Stability of the Amazon rainforest

Although tropical forests only cover around 10% of the Earth’s land surface, they host at least 2/3 of the world’s flora and fauna diversity, 96% of global tree species and deliver a range of essential ecosystem services. However, an increase in drought frequency and intensity over the Amazon forest has been predicted due to anthropogenic greenhouse gas emissions. Such an increase in drought events is expected to cause an increase in fire activity, tree mortality and carbon emissions to the atmosphere within large areas of the Amazon. It is thus of utmost importance to understand how tropical forests respond to drought and what environmental factors mediate tropical forest stability. The general objective of this research is to gain insight in the drought resistance and resilience mechanisms of tropical forests. By using remote sensing technology we will be able to study how tropical forest tree species diversity interacts with stability in the face of drought, and this in a spatial explicit way crossing different spatial scales; from local to regional. Researcher: Johanna Van Passel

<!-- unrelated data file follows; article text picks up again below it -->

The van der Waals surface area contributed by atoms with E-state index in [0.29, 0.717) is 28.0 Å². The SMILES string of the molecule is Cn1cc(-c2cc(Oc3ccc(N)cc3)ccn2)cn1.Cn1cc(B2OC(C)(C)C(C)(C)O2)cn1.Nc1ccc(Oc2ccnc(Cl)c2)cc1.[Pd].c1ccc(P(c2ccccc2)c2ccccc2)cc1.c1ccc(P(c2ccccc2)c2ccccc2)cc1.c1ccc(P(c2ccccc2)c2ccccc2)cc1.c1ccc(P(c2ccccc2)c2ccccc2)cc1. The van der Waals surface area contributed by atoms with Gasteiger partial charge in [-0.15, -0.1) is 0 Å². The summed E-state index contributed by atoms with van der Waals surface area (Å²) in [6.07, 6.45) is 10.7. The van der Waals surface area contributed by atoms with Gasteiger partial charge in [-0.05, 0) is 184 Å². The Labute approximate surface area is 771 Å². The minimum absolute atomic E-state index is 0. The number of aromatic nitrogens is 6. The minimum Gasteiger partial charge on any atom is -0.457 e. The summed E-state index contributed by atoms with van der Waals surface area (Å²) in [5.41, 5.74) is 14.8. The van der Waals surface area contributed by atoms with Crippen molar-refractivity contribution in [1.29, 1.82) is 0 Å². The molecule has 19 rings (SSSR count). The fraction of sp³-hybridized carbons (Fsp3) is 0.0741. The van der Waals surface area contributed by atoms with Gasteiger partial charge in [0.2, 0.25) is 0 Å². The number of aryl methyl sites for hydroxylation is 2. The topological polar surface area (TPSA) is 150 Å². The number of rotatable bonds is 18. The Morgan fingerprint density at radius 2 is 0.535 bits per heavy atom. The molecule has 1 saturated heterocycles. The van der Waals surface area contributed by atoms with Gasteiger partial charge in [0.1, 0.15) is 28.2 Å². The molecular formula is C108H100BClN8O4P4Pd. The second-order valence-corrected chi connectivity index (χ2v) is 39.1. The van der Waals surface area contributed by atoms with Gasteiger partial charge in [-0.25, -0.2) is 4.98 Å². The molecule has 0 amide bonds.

Koenraad Van Meerbeek
Koenraad Van Meerbeek
Assistant professor